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Chylomicron Catabolism and Uptake by the Liver

  • E. Windler
  • H. Greten

Abstract

Chylomicrons carry lipids of intestinal origin to peripheral tissues and the liver. The lipids are of two sources. First, there are the endogenous lipids of desquamated intestinal epithelial cells and the bile. Secondly, exogenous lipids of dietary origin are absorbed. This latter source is the most important for triglycerides, while much of the cholesterol and phospholipids follow the conservative cycle of endogenous lipids being reabsorbed. As the quantity of triglycerides determines the size of chylomicron particles, postprandially their diameter rises up to 2000 Å or more. That is why chylomicrons are postprandially easily recognized in the blood stream, although they are continuously secreted. The particles produced in the fasting state are much smaller with a diameter in the range of 500 Å, which is similar to that of very low density lipoproteins (VLDL) of hepatic origin. For this reason these “small chylomicrons” are also referred to as “intestinal VLDL”, which gives rise to confusion as the catabolic pathways of chylomicrons and VLDL differ considerably [1].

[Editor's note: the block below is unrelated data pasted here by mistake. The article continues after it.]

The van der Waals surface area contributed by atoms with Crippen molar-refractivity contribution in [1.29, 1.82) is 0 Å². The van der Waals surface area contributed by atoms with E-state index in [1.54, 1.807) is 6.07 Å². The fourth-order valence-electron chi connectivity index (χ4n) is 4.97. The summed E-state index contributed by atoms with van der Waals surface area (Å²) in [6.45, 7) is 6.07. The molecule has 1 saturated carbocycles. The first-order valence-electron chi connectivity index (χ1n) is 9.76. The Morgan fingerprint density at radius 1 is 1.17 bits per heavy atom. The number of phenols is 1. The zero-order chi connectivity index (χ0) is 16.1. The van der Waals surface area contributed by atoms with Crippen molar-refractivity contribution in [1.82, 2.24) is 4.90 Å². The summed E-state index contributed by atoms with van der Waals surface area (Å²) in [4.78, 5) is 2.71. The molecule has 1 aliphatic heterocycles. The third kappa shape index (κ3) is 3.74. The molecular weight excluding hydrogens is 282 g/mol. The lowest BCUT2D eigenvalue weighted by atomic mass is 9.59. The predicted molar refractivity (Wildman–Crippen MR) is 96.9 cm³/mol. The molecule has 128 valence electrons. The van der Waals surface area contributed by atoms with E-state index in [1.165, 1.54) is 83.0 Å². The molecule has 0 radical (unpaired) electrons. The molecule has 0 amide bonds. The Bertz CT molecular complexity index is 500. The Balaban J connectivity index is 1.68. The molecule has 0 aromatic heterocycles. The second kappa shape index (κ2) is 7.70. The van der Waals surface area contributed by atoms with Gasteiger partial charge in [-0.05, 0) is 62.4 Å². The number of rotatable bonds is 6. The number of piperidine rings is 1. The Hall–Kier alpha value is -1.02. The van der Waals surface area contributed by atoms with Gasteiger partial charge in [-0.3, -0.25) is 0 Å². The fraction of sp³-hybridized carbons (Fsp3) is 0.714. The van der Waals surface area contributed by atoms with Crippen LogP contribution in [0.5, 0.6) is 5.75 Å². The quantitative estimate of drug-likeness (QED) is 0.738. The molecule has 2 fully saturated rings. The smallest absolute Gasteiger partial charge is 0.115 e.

Keywords

Lipoprotein Lipase High Density Lipoprotein Hepatic Uptake Chylomicron Remnant Endogenous Lipid 
These keywords were added by machine and not by the authors. This process is experimental and the keywords may be updated as the learning algorithm improves.

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Copyright information

© Springer-Verlag Berlin Heidelberg 1987

Authors and Affiliations

  • E. Windler
  • H. Greten

There are no affiliations available

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